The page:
The Spanish transplanted the spud to Europe in the 16th century, by way of the Canary Islands. Growing underground — bulbous, white, and strange — potatoes had image problems on the Continent at first. … The subterranean bizarreness of tuberous growth compared unfavorably to the airy, sunlit, wholesomeness of the familiar cereal grains — barley, rye, oats and wheat — that had sustained Europe for centuries.
The spud did not become a staple food in Europe until the 17th and 18th centuries, when warfare was widespread and frequent. Reader argues that this was no coincidence: Disruptions and upheavals inflicted by marauding armies changed the diet and tastes of the Continent, with massive demographic and economic consequences. When grain fields weren’t being torched or requisitioned, armies were camping on them or marching through them. It wasn’t a matter of choice but a lack of options that really dropped the potato onto Europe’s plate around 1700. While cereal grains were exposed to the ravages of war, potatoes were safely hidden in the ground and, when the tides of war receded, could be harvested and stored. This was when Europe discovered that the potato may be monotonous, but it is also extraordinarily nutritious, yielding four times more calories per acre than grain.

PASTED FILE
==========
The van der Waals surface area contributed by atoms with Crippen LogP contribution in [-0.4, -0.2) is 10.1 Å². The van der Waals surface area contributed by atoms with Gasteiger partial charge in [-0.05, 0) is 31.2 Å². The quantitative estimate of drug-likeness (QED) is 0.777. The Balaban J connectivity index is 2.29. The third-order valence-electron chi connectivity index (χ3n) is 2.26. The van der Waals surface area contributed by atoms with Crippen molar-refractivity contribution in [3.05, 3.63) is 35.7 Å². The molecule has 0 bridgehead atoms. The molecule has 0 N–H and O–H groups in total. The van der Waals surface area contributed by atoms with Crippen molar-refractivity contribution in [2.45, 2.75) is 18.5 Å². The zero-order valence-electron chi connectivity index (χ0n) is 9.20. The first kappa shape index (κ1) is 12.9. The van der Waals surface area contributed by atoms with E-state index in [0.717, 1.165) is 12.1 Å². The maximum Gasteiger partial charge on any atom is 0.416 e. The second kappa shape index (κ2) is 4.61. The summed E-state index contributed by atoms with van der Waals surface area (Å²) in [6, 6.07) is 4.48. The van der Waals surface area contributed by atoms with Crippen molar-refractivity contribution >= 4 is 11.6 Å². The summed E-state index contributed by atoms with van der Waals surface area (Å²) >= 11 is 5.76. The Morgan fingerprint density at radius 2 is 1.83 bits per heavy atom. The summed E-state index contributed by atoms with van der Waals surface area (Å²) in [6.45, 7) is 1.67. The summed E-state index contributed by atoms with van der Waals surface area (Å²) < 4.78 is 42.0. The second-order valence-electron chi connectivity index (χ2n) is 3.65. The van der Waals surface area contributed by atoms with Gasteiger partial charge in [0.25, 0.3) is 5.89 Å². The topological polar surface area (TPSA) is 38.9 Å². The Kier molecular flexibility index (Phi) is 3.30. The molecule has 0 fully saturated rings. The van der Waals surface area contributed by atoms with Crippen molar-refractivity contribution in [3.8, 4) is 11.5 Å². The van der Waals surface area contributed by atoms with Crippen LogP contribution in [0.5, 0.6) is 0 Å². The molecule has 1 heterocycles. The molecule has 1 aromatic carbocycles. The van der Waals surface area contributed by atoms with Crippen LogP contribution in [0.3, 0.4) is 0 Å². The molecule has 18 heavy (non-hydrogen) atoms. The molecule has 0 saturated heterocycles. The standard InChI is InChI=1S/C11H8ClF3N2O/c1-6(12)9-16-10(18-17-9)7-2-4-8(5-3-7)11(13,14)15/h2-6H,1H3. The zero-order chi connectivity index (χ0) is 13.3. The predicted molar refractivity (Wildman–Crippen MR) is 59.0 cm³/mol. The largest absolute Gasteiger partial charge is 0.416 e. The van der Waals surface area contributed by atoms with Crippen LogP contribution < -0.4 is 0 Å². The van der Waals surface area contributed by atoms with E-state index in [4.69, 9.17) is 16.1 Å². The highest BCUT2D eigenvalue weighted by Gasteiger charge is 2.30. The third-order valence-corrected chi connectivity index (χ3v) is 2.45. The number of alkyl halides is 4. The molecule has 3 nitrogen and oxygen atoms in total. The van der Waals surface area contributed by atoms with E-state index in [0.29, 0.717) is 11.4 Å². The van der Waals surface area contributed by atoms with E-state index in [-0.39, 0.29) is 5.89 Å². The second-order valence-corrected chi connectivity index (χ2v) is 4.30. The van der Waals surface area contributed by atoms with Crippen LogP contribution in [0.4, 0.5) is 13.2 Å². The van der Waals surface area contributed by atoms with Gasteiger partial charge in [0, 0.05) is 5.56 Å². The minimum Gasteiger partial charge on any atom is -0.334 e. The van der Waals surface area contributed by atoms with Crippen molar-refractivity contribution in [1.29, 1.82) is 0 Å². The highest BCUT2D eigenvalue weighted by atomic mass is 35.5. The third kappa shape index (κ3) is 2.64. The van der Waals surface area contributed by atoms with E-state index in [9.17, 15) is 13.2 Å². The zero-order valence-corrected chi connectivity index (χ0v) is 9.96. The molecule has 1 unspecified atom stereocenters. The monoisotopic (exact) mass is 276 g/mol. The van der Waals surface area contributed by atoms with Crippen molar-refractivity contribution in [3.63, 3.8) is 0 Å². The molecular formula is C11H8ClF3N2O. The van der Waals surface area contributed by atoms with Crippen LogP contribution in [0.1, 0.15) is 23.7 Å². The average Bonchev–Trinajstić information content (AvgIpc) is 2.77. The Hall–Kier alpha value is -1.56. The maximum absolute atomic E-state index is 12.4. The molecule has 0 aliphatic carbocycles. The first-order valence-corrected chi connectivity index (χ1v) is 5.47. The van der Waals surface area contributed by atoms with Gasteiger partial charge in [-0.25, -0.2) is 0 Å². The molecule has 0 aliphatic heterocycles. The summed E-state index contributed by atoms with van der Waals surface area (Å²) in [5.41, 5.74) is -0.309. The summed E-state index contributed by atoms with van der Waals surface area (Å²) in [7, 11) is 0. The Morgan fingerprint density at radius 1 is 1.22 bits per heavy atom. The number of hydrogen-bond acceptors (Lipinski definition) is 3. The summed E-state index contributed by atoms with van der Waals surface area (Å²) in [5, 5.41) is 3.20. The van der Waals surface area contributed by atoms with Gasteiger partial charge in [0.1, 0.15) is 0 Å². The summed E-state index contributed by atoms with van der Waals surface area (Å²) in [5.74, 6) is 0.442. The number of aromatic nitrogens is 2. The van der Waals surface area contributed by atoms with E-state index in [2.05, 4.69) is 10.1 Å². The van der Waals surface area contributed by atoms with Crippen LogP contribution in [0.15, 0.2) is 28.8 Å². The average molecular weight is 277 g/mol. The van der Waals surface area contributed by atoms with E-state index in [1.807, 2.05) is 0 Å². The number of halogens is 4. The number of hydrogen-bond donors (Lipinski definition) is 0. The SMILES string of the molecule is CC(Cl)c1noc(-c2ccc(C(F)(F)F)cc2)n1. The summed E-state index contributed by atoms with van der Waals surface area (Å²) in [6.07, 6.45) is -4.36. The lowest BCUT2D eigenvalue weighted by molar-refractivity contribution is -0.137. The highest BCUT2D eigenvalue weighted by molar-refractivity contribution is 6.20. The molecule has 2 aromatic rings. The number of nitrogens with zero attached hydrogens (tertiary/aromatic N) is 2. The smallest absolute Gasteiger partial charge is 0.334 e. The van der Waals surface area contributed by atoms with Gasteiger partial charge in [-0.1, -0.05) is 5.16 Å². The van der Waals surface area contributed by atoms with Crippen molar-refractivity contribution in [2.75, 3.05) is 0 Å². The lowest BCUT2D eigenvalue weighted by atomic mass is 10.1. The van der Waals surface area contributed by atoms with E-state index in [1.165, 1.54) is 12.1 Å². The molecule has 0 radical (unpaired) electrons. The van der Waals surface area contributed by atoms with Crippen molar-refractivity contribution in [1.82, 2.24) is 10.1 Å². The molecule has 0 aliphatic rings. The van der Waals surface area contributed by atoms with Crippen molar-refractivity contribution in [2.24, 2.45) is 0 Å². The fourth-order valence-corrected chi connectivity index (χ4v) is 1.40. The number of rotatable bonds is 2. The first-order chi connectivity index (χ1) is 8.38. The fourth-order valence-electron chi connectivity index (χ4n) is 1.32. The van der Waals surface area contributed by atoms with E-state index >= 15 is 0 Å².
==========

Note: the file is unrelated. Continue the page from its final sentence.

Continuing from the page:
That is from a Post review of the book Potato. Now my historian colleague John Nye tells me that since the potato took a lot more labor, it wasn’t really four times more productive. And he’s pretty skeptical of the above story. But still, I find it interesting that in what was basically a farming economy, a free more productive farm tech took so long to catch on, and even then perhaps only because of something largely incidental to its productivity. The fact that such a thing is so hard to imagine today shows just how dramatically the industrial revolution has changed how we innovate.